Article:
“Libraries are innately subversive institutions born of the radical notion that every single member of society deserves free, high quality access to knowledge and culture.”—Dr. Matt Finch
Libraries are indeed a radical idea. Rather than purchase a book, I can simply go to my public library and borrow it for no fee whatsoever. Free books for everyone! Apart from the single purchase of a book by the library, it is a collective slap in the face to free-market capitalism. Some conservative voices in the nineteenth century, in fact, strongly attacked libraries for being “socialist continuation schools” that created a culture of dependency for those who could not pay market value for the books they wanted. And some continue to argue this even now. Continue reading “Embracing the Subversive Nature of Open Access”
The Humanities Open Book Program, sponsored jointly by the National Endowment for the Humanities and the Andrew W. Mellon Foundation, is an effort to make out-of-print scholarly work once again available to scholars, students, and the general public, free of charge, in the form of high-quality, searchable ebooks. It is in many ways a bold, technologically savvy, forward-looking embrace of twenty-first-century developments in publishing and higher education—so what better person to bring on to help usher this dream into reality than an old-fogey stick-in-the-mud like myself who likes nothing better than poking around in museums and used-book stores, prefers riding trains to airplanes, and has never read an ebook cover to cover (or whatever it is they have instead of covers) in his life? Continue reading “A Brief Note on the Past, the Future, and Cornell Open”
Today, we’re starting a week long focus on Cornell Open.
Cornell Open is the global open access portal for classic titles from the distinguished catalog of Cornell University Press. Funded by the newly created Humanities Open Book Program, a collaborative effort between the National Endowment for the Humanities (NEH) and The Andrew W. Mellon Foundation, Cornell Open offers for the first time open access to key titles in literary criticism and theory, German studies, and Slavic studies.
As part of this focus, we’ll be offering short excerpts from a selection of the Cornell Open books, as well as some other bits and pieces to give you a little more insight into Cornell Open and open access books.
Continue reading “A Week of Free Books!”
ITHACA, NY – Cornell University Press is pleased to announce it will be partnering with Oxford University Press to load its scholarly monograph content on the University Press Scholarship Online (UPSO) platform to take advantage of a fully enabled XML environment with the cutting-edge search and discovery functionality that has marked the ongoing success of Oxford Scholarship Online (OSO). The official launch date begins today and can be accessed at this link: http://cornell.universitypressscholarship.com.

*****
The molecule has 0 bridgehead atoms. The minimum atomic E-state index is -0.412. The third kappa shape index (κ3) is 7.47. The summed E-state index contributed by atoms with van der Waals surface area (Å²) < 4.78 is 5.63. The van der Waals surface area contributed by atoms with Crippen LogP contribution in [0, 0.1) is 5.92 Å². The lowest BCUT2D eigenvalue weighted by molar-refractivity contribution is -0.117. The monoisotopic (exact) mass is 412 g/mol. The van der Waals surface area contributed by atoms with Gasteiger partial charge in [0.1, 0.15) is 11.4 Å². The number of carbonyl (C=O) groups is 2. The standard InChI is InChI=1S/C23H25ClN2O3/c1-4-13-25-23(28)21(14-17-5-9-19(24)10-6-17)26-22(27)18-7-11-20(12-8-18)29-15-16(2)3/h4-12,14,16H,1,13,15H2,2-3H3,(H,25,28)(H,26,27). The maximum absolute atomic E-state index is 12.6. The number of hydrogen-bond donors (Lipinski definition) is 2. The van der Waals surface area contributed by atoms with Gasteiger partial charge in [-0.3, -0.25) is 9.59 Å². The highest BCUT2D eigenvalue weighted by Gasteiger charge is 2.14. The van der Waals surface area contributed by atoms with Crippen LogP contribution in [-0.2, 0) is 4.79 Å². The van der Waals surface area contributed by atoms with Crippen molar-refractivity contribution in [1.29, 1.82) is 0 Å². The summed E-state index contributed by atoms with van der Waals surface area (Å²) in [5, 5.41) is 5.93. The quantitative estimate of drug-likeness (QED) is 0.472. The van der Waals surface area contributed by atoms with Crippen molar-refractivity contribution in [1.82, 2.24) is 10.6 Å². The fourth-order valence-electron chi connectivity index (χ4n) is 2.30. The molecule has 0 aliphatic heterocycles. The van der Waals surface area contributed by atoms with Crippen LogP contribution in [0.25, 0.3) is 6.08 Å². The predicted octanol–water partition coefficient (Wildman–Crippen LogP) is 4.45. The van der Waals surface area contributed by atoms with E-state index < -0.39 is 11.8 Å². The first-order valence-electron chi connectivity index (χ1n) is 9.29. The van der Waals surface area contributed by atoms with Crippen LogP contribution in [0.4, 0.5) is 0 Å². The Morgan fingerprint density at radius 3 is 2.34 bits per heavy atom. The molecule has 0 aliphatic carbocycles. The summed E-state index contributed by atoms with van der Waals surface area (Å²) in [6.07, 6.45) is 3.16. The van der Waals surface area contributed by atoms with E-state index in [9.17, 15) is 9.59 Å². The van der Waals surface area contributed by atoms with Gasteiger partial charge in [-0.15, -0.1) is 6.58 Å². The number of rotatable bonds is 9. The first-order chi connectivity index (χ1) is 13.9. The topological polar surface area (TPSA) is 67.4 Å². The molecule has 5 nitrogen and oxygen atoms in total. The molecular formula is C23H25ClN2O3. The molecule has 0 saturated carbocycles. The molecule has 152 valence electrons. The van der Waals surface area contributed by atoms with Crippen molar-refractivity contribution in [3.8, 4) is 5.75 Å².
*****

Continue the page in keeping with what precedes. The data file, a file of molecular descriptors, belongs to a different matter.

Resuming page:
Speaking on the launch of Cornell Scholarship Online, Dean Smith, the Press’s Director, said: “Cornell University Press is excited to join UPSO and benefit from an innovative model that offers new features for the reader and leverages a global approach to sales. We are honored to be among this prestigious group of publishers.”
Niko Pfund, President of Oxford University Press USA, added that “an alliance between Cornell University Press and OUP seems only natural. From Costa Rican birds to lessons for beekeepers, from books on Eastern European nationalism to colonial American life, Cornell’s program is tightly focused yet never predictable, and I’m delighted to welcome Cornell authors, books, and colleagues to the UPSO fold.” Continue reading “Launch of Cornell University Press content on UPSO”
Almost all of Cornell’s new releases are available as ebooks from Amazon.com’s Kindle store, the Google Ebookstore, and Ebrary. (And we’re currently in discussion with additional ebook sellers to make our ebooks more widely available.) We are also digitizing older (backlist) books and will announce their availability as ebooks here as they go on-line.
The following backlist titles are now available from Amazon, Kindle, and Ebrary: Victorian Interpretation by Suzy Anger; Death and Salvation in Ancient Egypt by Jan Assmann; Why France?: American Historians Reflect on an Enduring Fascination, edited by Laura Lee Downs and Stéphane Gerson; The Secret History of Hermes Trismegistus: Hermeticism from Ancient to Modern Times by Florian Ebeling; Islam in the World Today: A Handbook of Politics, Religion, Culture, and Society, edited by Werner Ende and Udo Steinbach; Pythagoras: His Life, Teaching, and Influence by Christoph Riedweg; and Code Green: Money-Driven Hospitals and the Dismantling of Nursing by Dana Beth Weinberg.